There is a common mentality that in order to really improve and getter bigger, faster and stronger you have to work as hard as you possibly can. There may be some elements of truth to this which is why it’s such a common school of thought. But read closely, because I will teach you a timeless principle that will save you tears, pain, money, and energy. It is extremely hard to do because it requires patience, consistency and true perseverance.
“No calculated pain, no sustainable gain.”
You actually DON’T have to kill yourself every day. More important than going hard is being consistent. Start out small and gradually increase and you will become better, healthier, faster and stronger. This goes for paces/pacing and for mileage. The “no pain, no gain” philosophy must be revised to “no calculated pain, no sustainable gain.”
The majority of your runs should be done at an easy, easy, EASY pace. Some literature out there suggests that runners be able to carry on a conversation on easy days/runs. I agree with that. I also want to add that runners should be able to carry on a conversation WITH EASE on easy days.
How fast should this be? This is a controversial subject, but let me start by saying this: I don’t think anyone should ever get injured. Most injuries come because a runner is doing something wrong. If you twist your ankle, or slip on ice or a trail, or get hit by a car, then that’s not something you can prevent with better pacing, but chances are if you’re running faster than your body is ready to run, then you will either get burned out or injured. If you’re building mileage healthily, but you’re getting injured or feeling tired all the time, or having trouble improving your race times, chances are your training pace is too fast.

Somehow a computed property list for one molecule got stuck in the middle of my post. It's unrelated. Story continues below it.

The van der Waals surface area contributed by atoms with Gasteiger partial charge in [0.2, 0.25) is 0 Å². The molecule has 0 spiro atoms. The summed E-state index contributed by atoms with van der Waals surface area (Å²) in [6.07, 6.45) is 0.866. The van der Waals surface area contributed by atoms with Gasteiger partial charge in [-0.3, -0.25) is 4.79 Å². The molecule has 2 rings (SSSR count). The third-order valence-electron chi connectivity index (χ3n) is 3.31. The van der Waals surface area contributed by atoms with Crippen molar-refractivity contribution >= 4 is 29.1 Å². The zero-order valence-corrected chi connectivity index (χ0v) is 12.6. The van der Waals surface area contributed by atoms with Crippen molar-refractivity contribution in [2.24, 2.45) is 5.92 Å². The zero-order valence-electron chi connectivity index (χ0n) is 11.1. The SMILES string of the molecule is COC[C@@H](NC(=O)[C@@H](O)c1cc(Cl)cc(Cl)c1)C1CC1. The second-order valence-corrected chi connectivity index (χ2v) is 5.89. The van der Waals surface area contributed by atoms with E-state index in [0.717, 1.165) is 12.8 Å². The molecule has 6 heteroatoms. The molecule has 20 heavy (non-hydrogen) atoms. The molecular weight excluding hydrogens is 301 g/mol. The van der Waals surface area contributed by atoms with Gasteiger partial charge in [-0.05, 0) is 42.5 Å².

My recommendation is to run 2:30-3:00 minutes slower than your current best race pace. For example, if you have recently raced a 5K in 21:00, then your pace is 6:45 per mile, so your easy pace should be 9: 15-9:45 per mile. Now some of you may be saying, “That is so SLOW! I can’t run that slow.” If you want to reach your potential, you MUST run that slow. Some people need to learn how to run fast and push their bodies, but most people do not know how to run slowly. To most people, it doesn’t feel natural when they start running this slowly. But it works. Just give it a try.
In March 2013, I did a 10K race in 33:25 which is 5:23 per mile. Guess what my easy pace is? 8:00-9:00 pace depending on the day. Sometimes I feel so good that I speed it up and go faster, but I’m good about getting it under control and slowing it back down. When I start breathing hard I know I need to slow down. Some might say that I could be faster if I speed up my “easy” pace. I’ve tried that and it has always resulted in injury. There are rules to follow and a body to listen to. The rules may vary slightly from person to person, but the object of this book is to make running sustainable for life, for all types of runners.
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